A Green Party report reveals that the UK will not meet its climate change targets if David Cameron goes ahead with a new runway at Heathrow, Gatwick or anywhere in the South-East of England.
Airport Expansion Doesn’t Make Climate Sense provides a fresh perspective on the airport expansion debate. It offers alternatives to new runways that a climate-sensitive government should pursue; including moving many short-haul flight passengers onto existing rail services and taxing very frequent flyers.
The report’s key messages are
- that airport expansion does not make climate sense,
- the current expansion debate offers a false choice
- the UK cannot make its contribution to cutting carbon emissions whilst expanding its airports and increasing emissions from aviation.
Green Party leader, Natalie Bennett said:
“Airport Expansion Doesn’t Make Climate Sense demonstrates how the current expansion argument is offering a false choice. Debating between Gatwick or Heathrow masks the reality that the UK has to reduce air passenger numbers, not increase them.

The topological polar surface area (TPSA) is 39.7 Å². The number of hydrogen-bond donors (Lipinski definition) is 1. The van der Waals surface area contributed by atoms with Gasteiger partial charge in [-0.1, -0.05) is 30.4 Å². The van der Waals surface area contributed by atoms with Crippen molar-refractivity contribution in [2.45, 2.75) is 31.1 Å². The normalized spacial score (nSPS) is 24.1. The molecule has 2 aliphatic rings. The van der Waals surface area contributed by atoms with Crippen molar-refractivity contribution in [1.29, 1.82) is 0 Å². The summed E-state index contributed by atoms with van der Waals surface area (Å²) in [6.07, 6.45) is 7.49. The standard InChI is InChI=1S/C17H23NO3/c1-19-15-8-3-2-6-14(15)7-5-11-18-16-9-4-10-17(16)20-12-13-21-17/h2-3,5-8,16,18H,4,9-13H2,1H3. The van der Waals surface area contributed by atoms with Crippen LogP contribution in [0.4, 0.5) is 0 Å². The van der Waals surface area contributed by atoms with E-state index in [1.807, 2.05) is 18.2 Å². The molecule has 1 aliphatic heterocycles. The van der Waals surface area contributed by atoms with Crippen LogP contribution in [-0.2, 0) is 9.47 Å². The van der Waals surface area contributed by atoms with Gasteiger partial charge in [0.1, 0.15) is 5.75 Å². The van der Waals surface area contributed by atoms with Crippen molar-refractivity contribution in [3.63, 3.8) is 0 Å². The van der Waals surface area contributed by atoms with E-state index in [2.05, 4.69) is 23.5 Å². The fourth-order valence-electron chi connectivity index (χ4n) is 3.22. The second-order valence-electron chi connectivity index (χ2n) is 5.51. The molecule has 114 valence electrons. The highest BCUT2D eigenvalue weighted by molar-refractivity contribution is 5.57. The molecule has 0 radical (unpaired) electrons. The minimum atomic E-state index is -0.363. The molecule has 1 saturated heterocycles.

“The report highlights a number of ways to halt the apparent need for airport expansion, including the introduction of a frequent flyer tax which would tax aviation much more fairly.”
“David Cameron and the London Mayoral candidates must explain how it’s possible to build a new runway while meeting the UK’s targets for cutting emissions. This report shows it isn’t.”
Sian Berry, the Green Party’s candidate for the 2016 London Mayoral election, who is speaking at an anti-Heathrow expansion rally at Trafalgar Square on Saturday said:
“Bigger airports make no climate sense. We cannot increase our emissions from aviation while making a fair contribution to keeping global warming within safe limits. How can the Prime Minister convince delegates at the Paris climate talks he’s serious if he goes there while wanting a new runway?
“The Greens are the only party with the clear message that we need no new runways at Heathrow, Gatwick or anywhere in the South-East of England. It’s our job to convince the government to end this false choice debate, trying to pit communities against each other over which airport to expand and who should suffer the increased pollution and noise that would result.”